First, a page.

Move Along, Party Buses

A new protocol at Indian Wells beach in Amagansett, designed to increase parking lot safety and reduce the size of rowdy crowds on the beach, will keep large vehicles from driving into the lot and turn back nonresident
A new protocol at Indian Wells beach in Amagansett, designed to increase parking lot safety and reduce the size of rowdy crowds on the beach, will keep large vehicles from driving into the lot and turn back nonresidents, who are not allowed to park there. Durell Godfrey

    After a hearing last Thursday, the East Hampton Town Board formally adopted new traffic rules limiting access to the parking lot at Indian Wells Beach in Amagansett.

    On busy days during the summer season, large vehicles and nonresidents would be stopped by town workers staffing a booth at the entry to the parking lot and asked to turn around.

    The proposal was developed by a committee formed after residents complained of large crowds at the beach last summer, as well as unsafe conditions in the crowded parking lot, where parking is limited to town residents. The changes are being implemented as a “pilot program” that will be adjusted if necessary.

    “Isn’t the ultimate goal . . . to serve as a deterrent for those day-trippers and partiers?” asked Patrice Hogan at the hearing. “The problem is not the parking, but the drinking on the beach. When will you judge the efficacy of the pilot program?” she asked.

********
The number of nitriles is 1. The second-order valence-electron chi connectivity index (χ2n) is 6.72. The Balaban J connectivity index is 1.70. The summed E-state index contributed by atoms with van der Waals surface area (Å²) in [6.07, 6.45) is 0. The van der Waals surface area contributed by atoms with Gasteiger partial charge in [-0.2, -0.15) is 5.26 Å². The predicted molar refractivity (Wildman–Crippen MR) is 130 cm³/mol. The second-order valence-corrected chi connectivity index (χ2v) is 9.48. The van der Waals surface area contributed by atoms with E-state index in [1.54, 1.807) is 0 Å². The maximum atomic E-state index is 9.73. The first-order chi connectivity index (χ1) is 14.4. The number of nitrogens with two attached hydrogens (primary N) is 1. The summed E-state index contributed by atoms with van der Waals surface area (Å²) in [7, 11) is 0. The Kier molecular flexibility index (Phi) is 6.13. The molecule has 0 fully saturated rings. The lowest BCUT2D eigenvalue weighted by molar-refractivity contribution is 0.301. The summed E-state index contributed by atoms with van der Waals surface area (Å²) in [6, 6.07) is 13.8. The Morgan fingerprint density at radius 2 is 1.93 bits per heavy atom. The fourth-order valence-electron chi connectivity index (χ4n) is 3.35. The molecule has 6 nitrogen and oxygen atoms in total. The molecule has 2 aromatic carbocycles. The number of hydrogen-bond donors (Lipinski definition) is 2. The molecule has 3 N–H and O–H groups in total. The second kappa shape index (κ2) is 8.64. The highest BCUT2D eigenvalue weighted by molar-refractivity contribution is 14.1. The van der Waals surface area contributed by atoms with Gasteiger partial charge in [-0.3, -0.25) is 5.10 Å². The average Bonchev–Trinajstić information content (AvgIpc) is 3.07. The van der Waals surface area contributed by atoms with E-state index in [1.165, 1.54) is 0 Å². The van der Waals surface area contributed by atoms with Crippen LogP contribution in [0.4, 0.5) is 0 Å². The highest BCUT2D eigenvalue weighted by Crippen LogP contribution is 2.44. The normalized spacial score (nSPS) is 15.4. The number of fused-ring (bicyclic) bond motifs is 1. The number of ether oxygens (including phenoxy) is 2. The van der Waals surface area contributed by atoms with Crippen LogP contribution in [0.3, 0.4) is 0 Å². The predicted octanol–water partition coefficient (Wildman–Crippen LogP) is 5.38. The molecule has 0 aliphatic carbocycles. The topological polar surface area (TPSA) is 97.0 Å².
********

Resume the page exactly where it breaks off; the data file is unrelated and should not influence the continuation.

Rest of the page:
“It will be looked at continuously,” Supervisor Bill Wilkinson replied. The goal at present is safety, Councilwoman Sylvia Overby said. But, she said, “This is sort of a warning shot across the bow. Everyone needs to conduct themselves appropriately and with respect for our natural resources. We don’t want people to leave — we just want them to enjoy our resources appropriately.”

    After blogs and social media touted Indian Wells last year as a place to gather and party, residents complained that the traditionally family-friendly spot was overrun with rollicking beachgoers who were dropped off en masse by taxis and party buses, then set up music equipment on the beach.

    Some expressed fears that lifeguards posted there would be unable to cope with and adequately protect the crowds and that their safety was at risk. The situation reportedly calmed somewhat last summer after the town posted Marine Patrol and traffic control officers at the beach.

    “I think that the town should use social media to get the word out that we’re not going to lay down for it,” Judy Samuelson, an Amagansett resident, told the town board at last week’s hearing. “We’re not going to make accommodation for buses . . . that we want respectful adult people to come and use the beach, not as adolescents.”

    Another speaker, a Springs resident who said he is “probably the demographic” that people are complaining about, applauded the board’s efforts to enact changes at the beach. “As somebody who knows how to put a party together, it takes a lot to get that many people in one place,” he said. “I have to question what kind of little town Amagansett has become. It feels like Daytona Beach.”